Post Modernism

Post Modernism is defined as an attitude toward the social world in its current state of historical development. It is described as more of a diagnosis, than a theory. (Rosenau, 1992). Creswell writes that part of applying this view when conducting research is the need to “deconstruct texts” which include readings and writings to bring to the surface concealed hierarchies, as well as dominations, oppositions, inconsistencies, and contradictions. (Creswell, 2013).

This perspective can be useful in studies that are using content analysis, narrative or case studies. In analyzing the data researchers can aim to highlight any issues or concerns, especially in studies where there is hands on interfacing between researcher and communities (or individuals being studied).

Some of the most criticisms of Post modernism are as follows:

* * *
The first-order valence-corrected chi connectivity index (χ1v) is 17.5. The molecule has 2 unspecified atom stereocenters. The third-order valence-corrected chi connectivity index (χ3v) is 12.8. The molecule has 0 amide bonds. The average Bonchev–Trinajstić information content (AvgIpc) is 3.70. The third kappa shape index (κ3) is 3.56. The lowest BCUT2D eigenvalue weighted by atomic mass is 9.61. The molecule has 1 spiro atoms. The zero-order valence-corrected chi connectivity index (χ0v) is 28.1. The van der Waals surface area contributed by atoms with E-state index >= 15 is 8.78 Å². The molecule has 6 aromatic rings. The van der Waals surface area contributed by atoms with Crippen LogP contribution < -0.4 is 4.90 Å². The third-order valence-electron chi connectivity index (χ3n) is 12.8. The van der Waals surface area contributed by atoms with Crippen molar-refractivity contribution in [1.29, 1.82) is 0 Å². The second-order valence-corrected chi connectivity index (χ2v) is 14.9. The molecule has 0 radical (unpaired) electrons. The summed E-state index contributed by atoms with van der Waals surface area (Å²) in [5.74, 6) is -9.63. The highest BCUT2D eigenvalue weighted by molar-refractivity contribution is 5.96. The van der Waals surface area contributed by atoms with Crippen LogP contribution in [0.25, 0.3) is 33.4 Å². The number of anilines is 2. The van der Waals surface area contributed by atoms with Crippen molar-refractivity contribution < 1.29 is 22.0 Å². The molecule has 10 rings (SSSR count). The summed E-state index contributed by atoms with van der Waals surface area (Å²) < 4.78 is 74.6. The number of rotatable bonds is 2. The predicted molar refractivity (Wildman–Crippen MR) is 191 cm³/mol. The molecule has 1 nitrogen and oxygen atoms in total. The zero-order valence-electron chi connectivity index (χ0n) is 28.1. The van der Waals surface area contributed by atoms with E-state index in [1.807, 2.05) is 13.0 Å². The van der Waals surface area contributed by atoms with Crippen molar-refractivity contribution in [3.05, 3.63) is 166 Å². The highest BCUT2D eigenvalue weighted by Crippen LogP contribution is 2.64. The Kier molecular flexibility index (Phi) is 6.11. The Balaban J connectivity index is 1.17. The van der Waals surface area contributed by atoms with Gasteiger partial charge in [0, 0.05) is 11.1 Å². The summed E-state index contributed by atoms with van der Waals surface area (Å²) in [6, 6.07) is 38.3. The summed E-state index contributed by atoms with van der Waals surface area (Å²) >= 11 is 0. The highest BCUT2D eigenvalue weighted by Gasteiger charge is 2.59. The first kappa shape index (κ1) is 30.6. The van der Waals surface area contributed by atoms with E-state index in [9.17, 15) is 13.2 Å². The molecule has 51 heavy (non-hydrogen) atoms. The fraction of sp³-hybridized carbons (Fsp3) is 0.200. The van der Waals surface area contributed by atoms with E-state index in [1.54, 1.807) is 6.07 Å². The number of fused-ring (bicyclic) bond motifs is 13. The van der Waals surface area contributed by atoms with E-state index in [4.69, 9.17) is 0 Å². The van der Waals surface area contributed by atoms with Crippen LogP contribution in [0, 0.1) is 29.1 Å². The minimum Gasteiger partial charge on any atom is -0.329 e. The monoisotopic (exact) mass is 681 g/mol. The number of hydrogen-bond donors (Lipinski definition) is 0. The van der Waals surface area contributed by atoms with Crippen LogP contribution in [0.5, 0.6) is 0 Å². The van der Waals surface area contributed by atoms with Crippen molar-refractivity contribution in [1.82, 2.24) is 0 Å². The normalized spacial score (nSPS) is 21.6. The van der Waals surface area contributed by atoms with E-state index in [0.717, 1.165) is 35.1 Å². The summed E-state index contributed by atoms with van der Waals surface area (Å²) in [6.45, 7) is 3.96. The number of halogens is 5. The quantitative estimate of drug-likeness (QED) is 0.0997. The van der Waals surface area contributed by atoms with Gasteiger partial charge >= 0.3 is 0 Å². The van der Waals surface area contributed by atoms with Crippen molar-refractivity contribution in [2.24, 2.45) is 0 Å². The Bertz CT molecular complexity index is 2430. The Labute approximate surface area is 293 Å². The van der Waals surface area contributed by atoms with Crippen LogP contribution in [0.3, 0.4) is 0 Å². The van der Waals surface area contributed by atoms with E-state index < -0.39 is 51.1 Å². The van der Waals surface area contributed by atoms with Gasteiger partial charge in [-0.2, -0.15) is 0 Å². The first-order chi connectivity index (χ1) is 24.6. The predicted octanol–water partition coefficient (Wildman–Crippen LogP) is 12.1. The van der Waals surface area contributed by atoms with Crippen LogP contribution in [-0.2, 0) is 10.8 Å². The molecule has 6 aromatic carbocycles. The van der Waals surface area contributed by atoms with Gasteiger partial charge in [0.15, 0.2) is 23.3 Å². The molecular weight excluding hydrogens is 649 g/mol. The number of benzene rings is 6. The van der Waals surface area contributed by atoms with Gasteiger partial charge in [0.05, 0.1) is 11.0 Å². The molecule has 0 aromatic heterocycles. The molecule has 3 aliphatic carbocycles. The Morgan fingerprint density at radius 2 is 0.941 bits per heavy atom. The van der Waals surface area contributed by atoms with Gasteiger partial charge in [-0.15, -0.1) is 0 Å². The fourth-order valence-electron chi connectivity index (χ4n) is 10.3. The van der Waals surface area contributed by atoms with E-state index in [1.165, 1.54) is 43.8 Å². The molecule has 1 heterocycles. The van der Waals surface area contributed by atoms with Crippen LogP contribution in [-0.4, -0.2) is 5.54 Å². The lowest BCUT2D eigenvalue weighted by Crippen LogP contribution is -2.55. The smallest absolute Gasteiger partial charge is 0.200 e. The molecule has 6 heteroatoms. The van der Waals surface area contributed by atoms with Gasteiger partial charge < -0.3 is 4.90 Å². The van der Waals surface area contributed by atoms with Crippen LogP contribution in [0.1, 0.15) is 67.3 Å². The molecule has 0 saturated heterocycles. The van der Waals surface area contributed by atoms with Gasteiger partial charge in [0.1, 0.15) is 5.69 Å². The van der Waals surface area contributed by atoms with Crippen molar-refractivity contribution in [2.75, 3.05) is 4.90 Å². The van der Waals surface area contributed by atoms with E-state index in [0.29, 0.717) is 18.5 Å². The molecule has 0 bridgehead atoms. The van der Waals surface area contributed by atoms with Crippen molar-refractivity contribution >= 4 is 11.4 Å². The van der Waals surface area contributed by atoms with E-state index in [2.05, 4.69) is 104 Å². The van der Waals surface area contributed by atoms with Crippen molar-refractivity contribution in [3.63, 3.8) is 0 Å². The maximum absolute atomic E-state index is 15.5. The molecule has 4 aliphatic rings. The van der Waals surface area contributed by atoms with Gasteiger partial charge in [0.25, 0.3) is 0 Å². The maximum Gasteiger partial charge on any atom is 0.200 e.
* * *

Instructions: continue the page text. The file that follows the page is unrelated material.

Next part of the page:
1. ” It rejects reason.” Postmodernists actually use reason extensively in their arguments. They also insist that reason should incorporate non – reason and the irrational.

2. “It denies reality.” This criticism is based on the belief that reality is socially, linguistically, historically, or culturally constructed. This is wrong because, revealing the way in which reality is constituted does not make it any less real. According to Post Modernism, that which is real may not be representable but can still have important effects, so the real needs to be considered alongside the not-real, the imaginary, the virtual, and the actual.

3. ” Anything goes—all meanings have equal value.” This criticism suggests that because postmodernism has no way of differentiating between and valuing perspectives, it is unethical and amoral. On the contrary, postmodernism argues that the question of values must remain open, even when decided—and moral ethical challenges are a matter for eternal return.

References –

Rosenau, P. (1992). Post – Modernism and the Social Sciences: Princeton, NJ: Princeton University Press

Creswell, J.W. (2013). Qualitative Inquiry & Research Design: Choosing Among The Five Approaches. Thousand Oaks, CA: Sage Publications, Inc.

Linstead, S. (2010). Postmodernism. In Albert J. Mills, G. Durepos, & E. Wiebe (Eds.), Encyclopedia of Case Study Research. (pp. 695-702). Thousand Oaks, CA: SAGE Publications, Inc. doi: 10.4135/9781412957397.n259